You don't get to rest 'til the work is all done...

You don’t get to rest ’til the work is all done…

It seems to me that over the last few weeks (or is it months?), any time someone has asked me how I’ve been, I’ve consistently answered the same way: ” incredibly busy.” The truth is, that’s actually still a huge understatement. I typically work every single day, from roughly 8 AM to about midnight, or whenever I can’t keep my eyes open any longer.

Please don’t get the wrong idea, though; I’m utterly delighted to be blessed with this much demand for my services and to be capable of meeting my clients’ expectations.  I realize that as a freelance designer, you’re probably wise to maximize your work opportunities when, and as, they arise. After all, you never know what tomorrow will bring. For some, the expression “feast or famine” likely applies all too well.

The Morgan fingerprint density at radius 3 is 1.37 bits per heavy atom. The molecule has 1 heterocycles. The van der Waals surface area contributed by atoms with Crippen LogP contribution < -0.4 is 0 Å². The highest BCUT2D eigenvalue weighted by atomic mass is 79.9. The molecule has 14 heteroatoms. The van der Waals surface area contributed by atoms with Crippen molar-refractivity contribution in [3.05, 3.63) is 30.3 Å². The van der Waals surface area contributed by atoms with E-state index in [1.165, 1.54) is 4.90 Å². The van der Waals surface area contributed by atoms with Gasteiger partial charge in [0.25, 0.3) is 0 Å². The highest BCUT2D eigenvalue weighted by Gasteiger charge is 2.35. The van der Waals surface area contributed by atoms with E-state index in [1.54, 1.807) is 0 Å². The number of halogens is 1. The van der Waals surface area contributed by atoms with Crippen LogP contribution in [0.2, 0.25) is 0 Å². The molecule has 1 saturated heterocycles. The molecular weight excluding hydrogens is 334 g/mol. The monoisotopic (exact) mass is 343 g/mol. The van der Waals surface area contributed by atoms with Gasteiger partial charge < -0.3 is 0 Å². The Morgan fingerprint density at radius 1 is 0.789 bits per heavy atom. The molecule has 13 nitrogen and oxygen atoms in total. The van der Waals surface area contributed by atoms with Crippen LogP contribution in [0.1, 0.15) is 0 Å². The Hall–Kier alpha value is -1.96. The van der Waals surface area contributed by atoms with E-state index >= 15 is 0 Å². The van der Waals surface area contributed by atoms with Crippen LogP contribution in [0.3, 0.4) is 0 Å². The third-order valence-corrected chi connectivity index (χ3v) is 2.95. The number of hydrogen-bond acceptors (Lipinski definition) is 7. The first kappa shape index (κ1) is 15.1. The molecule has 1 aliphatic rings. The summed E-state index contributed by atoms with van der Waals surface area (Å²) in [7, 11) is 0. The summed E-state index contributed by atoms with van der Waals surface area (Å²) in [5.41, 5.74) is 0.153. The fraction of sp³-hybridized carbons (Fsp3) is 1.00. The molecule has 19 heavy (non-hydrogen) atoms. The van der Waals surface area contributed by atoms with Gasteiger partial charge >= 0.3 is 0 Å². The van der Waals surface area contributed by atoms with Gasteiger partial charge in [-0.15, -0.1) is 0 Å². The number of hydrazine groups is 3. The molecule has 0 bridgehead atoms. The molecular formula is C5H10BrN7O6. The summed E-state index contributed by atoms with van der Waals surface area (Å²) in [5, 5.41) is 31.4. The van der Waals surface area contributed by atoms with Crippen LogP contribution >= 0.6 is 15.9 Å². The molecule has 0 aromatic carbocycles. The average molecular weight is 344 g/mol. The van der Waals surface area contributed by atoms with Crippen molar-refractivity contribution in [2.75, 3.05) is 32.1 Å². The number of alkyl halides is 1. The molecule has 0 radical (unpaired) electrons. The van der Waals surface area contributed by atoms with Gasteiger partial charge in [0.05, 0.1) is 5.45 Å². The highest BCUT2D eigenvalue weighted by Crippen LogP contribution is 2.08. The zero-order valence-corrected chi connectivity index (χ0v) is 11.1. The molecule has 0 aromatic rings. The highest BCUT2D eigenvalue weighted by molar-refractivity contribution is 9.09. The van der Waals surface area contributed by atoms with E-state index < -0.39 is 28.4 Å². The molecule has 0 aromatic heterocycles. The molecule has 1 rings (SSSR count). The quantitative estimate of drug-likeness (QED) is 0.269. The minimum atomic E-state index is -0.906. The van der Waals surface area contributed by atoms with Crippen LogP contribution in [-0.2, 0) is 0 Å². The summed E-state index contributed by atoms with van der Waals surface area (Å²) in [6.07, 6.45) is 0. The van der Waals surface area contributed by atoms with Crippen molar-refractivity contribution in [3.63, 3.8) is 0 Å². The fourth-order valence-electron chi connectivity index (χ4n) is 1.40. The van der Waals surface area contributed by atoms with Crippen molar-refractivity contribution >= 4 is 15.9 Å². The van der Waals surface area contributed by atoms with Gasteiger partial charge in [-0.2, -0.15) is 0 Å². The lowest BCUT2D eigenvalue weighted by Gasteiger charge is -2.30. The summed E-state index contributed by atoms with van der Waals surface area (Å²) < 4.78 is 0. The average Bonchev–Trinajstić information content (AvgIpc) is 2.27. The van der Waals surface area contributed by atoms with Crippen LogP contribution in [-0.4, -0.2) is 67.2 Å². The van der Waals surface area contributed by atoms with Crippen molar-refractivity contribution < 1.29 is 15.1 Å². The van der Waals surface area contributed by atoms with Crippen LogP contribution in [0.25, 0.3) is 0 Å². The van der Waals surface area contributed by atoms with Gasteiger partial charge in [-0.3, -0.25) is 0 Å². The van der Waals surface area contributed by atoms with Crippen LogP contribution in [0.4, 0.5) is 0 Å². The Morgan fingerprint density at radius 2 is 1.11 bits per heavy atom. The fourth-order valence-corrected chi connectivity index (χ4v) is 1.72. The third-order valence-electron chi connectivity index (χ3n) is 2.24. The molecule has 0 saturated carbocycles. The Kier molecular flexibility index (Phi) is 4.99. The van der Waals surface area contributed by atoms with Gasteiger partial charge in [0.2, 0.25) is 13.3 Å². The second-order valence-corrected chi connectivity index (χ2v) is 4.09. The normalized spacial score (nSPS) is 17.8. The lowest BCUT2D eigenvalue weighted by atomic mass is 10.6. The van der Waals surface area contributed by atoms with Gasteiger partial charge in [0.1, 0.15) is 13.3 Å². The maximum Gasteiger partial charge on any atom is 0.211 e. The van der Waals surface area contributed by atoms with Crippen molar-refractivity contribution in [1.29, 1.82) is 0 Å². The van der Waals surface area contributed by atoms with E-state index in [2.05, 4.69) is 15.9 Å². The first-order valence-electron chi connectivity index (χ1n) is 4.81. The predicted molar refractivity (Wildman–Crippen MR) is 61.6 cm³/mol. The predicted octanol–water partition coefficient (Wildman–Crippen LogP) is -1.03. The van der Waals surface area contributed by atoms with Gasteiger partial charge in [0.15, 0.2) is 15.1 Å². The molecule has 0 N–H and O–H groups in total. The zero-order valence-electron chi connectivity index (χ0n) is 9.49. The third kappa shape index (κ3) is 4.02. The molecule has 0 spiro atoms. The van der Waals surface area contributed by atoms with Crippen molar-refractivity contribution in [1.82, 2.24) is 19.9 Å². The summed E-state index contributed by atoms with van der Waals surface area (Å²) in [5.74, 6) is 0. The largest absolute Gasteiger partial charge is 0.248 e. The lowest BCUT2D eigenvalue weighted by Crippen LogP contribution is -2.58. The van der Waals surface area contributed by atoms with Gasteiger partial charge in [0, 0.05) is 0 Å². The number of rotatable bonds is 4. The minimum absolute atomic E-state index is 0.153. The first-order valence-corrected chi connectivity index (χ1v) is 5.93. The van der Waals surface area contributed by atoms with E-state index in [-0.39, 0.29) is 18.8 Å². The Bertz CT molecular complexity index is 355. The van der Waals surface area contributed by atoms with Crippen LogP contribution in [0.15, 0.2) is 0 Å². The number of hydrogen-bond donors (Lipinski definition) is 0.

As designer Bryan Zimmerman put it, in Tara’s excellent and highly informative regular feature, Freelancer Focus on her Graphic Design Blog, “make sure you have at least 3 months salary put aside to sustain you. ” How true — you would need a buffer to cushion the leaner days (or weeks, or… gasp… months?).

When you are passionate about what you do, you are more likely to motivate yourself to tough out the times when business activity levels dip. Like many people I’ve come to know here in the Annapolis Valley, diversifying your business can reap its rewards, too, and bring in additional income when you could use it. In addition to graphic design, creating logos and developing web sites, I have been training individuals and groups in web site design as it relates to business. It’s quite remarkable how many aspiring merchants and entrepreneurs need to know (and want to learn) about the Internet and web sites.

I would be curious to know how others cope with their very busy times, when clients are keeping you busy and new clients want to engage your services to the point that you need to work 16 – 18 hour days, seven days a week. Do you keep them waiting, do your best to juggle them, or do you turn business away? What sort of strategy or philosophy do you employ?